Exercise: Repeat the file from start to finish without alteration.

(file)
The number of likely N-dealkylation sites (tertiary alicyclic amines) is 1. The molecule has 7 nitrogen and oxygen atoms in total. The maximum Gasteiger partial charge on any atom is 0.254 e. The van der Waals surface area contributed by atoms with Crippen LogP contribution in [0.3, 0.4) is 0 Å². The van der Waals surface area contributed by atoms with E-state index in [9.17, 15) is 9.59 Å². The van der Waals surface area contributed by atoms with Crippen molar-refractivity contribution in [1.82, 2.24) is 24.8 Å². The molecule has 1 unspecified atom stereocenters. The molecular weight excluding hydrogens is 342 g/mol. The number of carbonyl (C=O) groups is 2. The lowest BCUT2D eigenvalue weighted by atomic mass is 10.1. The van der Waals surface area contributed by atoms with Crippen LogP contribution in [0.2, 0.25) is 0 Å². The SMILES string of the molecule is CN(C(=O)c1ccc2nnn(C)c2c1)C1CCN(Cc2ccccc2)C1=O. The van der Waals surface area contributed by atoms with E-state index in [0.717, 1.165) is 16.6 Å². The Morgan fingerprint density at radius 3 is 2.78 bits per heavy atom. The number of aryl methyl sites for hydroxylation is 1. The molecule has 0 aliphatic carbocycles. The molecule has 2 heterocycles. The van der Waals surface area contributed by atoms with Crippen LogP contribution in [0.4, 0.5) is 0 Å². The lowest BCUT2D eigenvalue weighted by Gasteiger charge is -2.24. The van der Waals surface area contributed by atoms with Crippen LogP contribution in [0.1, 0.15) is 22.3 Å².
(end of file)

The number of likely N-dealkylation sites (tertiary alicyclic amines) is 1. The molecule has 7 nitrogen and oxygen atoms in total. The maximum Gasteiger partial charge on any atom is 0.254 e. The van der Waals surface area contributed by atoms with Crippen LogP contribution in [0.3, 0.4) is 0 Å². The van der Waals surface area contributed by atoms with E-state index in [9.17, 15) is 9.59 Å². The van der Waals surface area contributed by atoms with Crippen molar-refractivity contribution in [1.82, 2.24) is 24.8 Å². The molecule has 1 unspecified atom stereocenters. The molecular weight excluding hydrogens is 342 g/mol. The number of carbonyl (C=O) groups is 2. The lowest BCUT2D eigenvalue weighted by atomic mass is 10.1. The van der Waals surface area contributed by atoms with Crippen LogP contribution in [0.2, 0.25) is 0 Å². The SMILES string of the molecule is CN(C(=O)c1ccc2nnn(C)c2c1)C1CCN(Cc2ccccc2)C1=O. The van der Waals surface area contributed by atoms with E-state index in [0.717, 1.165) is 16.6 Å². The Morgan fingerprint density at radius 3 is 2.78 bits per heavy atom. The number of aryl methyl sites for hydroxylation is 1. The molecule has 0 aliphatic carbocycles. The molecule has 2 heterocycles. The van der Waals surface area contributed by atoms with Crippen LogP contribution in [0.4, 0.5) is 0 Å². The lowest BCUT2D eigenvalue weighted by Gasteiger charge is -2.24. The van der Waals surface area contributed by atoms with Crippen LogP contribution in [0.1, 0.15) is 22.3 Å².